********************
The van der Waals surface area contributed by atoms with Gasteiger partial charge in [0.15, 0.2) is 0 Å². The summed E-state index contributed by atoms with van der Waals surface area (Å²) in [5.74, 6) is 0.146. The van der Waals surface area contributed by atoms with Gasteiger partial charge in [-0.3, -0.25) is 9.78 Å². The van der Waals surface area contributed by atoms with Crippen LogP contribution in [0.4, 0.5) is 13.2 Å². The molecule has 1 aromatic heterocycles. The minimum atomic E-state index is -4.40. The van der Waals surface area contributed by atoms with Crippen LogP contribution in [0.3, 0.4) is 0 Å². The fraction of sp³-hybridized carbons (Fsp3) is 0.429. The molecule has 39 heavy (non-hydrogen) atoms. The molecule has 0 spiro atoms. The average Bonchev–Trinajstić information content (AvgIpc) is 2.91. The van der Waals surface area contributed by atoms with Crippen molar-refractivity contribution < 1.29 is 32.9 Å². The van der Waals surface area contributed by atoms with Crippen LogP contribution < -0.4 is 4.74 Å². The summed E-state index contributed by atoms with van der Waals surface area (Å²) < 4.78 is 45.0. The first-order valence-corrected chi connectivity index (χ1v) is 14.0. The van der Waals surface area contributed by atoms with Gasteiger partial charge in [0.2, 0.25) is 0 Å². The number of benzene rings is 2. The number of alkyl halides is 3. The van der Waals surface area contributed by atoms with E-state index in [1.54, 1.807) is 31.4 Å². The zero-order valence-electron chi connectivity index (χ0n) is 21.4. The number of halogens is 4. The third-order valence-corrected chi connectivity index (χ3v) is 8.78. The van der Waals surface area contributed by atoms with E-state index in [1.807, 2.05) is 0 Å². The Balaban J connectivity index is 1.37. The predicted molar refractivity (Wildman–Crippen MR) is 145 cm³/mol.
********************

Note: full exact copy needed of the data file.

The van der Waals surface area contributed by atoms with Gasteiger partial charge in [0.15, 0.2) is 0 Å². The summed E-state index contributed by atoms with van der Waals surface area (Å²) in [5.74, 6) is 0.146. The van der Waals surface area contributed by atoms with Gasteiger partial charge in [-0.3, -0.25) is 9.78 Å². The van der Waals surface area contributed by atoms with Crippen LogP contribution in [0.4, 0.5) is 13.2 Å². The molecule has 1 aromatic heterocycles. The minimum atomic E-state index is -4.40. The van der Waals surface area contributed by atoms with Crippen LogP contribution in [0.3, 0.4) is 0 Å². The fraction of sp³-hybridized carbons (Fsp3) is 0.429. The molecule has 39 heavy (non-hydrogen) atoms. The molecule has 0 spiro atoms. The average Bonchev–Trinajstić information content (AvgIpc) is 2.91. The van der Waals surface area contributed by atoms with Crippen molar-refractivity contribution < 1.29 is 32.9 Å². The van der Waals surface area contributed by atoms with Crippen LogP contribution < -0.4 is 4.74 Å². The summed E-state index contributed by atoms with van der Waals surface area (Å²) < 4.78 is 45.0. The first-order valence-corrected chi connectivity index (χ1v) is 14.0. The van der Waals surface area contributed by atoms with Gasteiger partial charge in [0.2, 0.25) is 0 Å². The number of benzene rings is 2. The number of alkyl halides is 3. The van der Waals surface area contributed by atoms with E-state index in [1.54, 1.807) is 31.4 Å². The zero-order valence-electron chi connectivity index (χ0n) is 21.4. The number of halogens is 4. The third-order valence-corrected chi connectivity index (χ3v) is 8.78. The van der Waals surface area contributed by atoms with E-state index in [1.807, 2.05) is 0 Å². The Balaban J connectivity index is 1.37. The predicted molar refractivity (Wildman–Crippen MR) is 145 cm³/mol.